In reflecting on my post the other day (in which I waxed snide about French cooking) I realized that what I meant was “classic” French cuisine (whether haute or bourgeoise), and not necessarily the cuisine of France, which has evolved considerably in the half-century since I first experienced it and since Julia Child (and her French coauthors) first brought its gospel across the Atlantic. Unfortunately most Americans still think of “French cooking” as what Julia Child, and such other apostles as Jacques Pépin, has taught them on television and in cookbooks.
I still remember hearing, from the French professor under whom I had done my postdoc at the Ecole Polytechnique, about his amazement at the salad bar that he had encountered when attending a symposium in Providence, RI, in 1962. Well, by now the buffet de salades is quite common in restaurants in France (though not in “French” restaurants elsewhere). Under what foreign influence it got there, I don’t know.
What I do know is the influence on the cooking of France from her neighboring countries, whose cultures overlap into French territory. On its fringes, the population of France is, for the most part, not ethnically French. This is true in particular in the six corners of the hexagone: it’s Flemish in the north, German (Alsatian) in the northeast, Italian (Ligurian) in the southeast (Corsica is also ethnically Italian), Catalan in the south, Basque in the southwest and Breton in the northwest. What’s more, the Camargue in the Rhone delta is populated by descendants of Andalusian Gitanos (it’s the homeland of The Gipsy Kings). The cooking of these regions reflects the influences. So, for example, all along the Mediterranean coast you can find, besides the overrated bouillabaisse, some wonderful Spanish and Italian food.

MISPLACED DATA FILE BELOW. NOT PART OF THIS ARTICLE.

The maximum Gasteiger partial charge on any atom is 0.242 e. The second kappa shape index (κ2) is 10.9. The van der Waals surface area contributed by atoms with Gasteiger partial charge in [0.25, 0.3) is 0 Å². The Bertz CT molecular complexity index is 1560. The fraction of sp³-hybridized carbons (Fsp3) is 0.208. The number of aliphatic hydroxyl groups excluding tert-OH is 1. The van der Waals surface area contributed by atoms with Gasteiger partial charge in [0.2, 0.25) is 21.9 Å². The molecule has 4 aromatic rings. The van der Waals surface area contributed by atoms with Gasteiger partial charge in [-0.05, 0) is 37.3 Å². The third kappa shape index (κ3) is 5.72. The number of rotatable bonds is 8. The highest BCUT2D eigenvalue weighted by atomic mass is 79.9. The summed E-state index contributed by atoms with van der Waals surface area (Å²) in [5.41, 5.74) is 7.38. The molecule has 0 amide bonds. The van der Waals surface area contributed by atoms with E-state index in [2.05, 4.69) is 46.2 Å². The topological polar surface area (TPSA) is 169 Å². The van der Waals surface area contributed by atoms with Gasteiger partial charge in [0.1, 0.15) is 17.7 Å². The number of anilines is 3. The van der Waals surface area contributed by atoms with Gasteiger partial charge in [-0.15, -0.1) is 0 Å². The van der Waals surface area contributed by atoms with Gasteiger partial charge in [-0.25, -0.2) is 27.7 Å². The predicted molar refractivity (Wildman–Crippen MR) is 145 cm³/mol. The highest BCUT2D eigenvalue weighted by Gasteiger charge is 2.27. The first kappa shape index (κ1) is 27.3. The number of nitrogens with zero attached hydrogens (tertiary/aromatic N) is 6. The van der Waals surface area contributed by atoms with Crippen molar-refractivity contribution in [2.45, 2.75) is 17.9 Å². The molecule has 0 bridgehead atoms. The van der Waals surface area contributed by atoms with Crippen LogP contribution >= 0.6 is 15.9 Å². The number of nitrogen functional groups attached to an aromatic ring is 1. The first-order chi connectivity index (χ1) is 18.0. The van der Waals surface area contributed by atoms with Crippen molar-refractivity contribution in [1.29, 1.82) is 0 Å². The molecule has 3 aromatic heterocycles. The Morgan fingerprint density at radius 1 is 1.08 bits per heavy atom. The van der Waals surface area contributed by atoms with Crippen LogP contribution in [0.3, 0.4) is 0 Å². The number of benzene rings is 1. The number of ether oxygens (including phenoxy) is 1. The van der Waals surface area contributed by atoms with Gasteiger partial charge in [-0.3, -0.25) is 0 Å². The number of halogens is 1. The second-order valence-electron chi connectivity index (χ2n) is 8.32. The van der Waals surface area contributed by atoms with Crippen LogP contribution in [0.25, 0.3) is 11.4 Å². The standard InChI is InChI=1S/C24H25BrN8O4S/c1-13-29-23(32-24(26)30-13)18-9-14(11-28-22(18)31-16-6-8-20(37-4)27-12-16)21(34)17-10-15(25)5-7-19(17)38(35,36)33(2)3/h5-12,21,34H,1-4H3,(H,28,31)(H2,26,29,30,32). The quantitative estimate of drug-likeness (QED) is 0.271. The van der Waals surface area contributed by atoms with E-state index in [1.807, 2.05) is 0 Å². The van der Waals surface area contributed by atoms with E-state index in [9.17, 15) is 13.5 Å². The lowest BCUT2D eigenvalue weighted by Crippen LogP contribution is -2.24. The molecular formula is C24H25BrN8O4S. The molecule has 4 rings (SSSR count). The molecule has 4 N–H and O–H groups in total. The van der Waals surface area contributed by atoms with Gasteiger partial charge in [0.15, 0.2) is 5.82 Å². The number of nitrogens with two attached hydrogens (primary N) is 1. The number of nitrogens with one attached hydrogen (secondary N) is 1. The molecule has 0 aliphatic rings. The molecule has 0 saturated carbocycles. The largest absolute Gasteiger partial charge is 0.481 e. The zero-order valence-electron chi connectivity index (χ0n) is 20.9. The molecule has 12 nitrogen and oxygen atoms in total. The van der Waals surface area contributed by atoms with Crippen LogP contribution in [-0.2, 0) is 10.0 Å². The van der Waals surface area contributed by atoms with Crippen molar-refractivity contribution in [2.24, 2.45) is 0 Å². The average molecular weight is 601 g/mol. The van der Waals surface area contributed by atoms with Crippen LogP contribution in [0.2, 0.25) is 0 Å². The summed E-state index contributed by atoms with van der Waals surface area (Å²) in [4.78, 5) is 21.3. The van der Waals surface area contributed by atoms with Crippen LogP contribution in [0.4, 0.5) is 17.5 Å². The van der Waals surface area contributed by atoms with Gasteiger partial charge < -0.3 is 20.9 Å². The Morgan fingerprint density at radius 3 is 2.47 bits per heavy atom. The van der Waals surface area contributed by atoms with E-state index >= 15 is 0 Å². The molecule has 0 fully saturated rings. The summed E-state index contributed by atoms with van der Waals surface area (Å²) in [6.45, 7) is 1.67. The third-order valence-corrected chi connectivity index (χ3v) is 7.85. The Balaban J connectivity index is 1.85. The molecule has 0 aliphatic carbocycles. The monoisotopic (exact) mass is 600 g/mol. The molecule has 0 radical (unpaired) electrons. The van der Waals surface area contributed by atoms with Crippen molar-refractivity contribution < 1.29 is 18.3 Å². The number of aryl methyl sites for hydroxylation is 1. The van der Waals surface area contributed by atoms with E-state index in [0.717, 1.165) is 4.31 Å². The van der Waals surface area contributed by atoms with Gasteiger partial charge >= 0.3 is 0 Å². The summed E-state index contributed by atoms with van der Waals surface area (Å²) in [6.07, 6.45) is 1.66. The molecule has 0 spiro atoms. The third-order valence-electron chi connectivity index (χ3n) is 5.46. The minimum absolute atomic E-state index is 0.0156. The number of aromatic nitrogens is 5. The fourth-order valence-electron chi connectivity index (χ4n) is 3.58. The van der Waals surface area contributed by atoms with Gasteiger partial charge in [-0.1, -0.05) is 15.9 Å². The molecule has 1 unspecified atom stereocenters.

I still remember that, in the 1980s, the sidewalk restaurants of Port-Bou (on the Spanish side of the border on the Mediterranean) were overflowing with French gourmands gorging on tapas and paella. No more: you can now get great paella and tapas in France, at least in the south and southwest (and of course in Paris). Especially memorable is an exquisite assortment of tapas that I had as an entrée (i.e. appetizer, not entree in the US sense) at a restaurant in Montpellier in 2003. I have no recollection of the main dish.
And tapas are called, in French, tapas. Traditional French cuisine has no equivalent of the Spanish tapas, the Italian spuntini, the Eastern Mediterranean meze, the Korean banchan or the Chinese dim sum/dianxin. In France, everything — cold cuts and other hors d’oeuvre, cheese, fruit, soup and fish and meat — somehow had to be crammed into the confines of a super-heavy meal. I had only one such meal in my life, in 1961 at a restaurant in Dijon. It was tasty, but overwhelming. I could not eat for 36 hours, and it killed whatever enthusiasm I might have had for la cuisine française (originally kindled, before I had ever set foot in France, by the writings of Ludwig Bemelmans and Joseph Wechsberg). But la cuisine de France, de nos jours, c’est autre chose.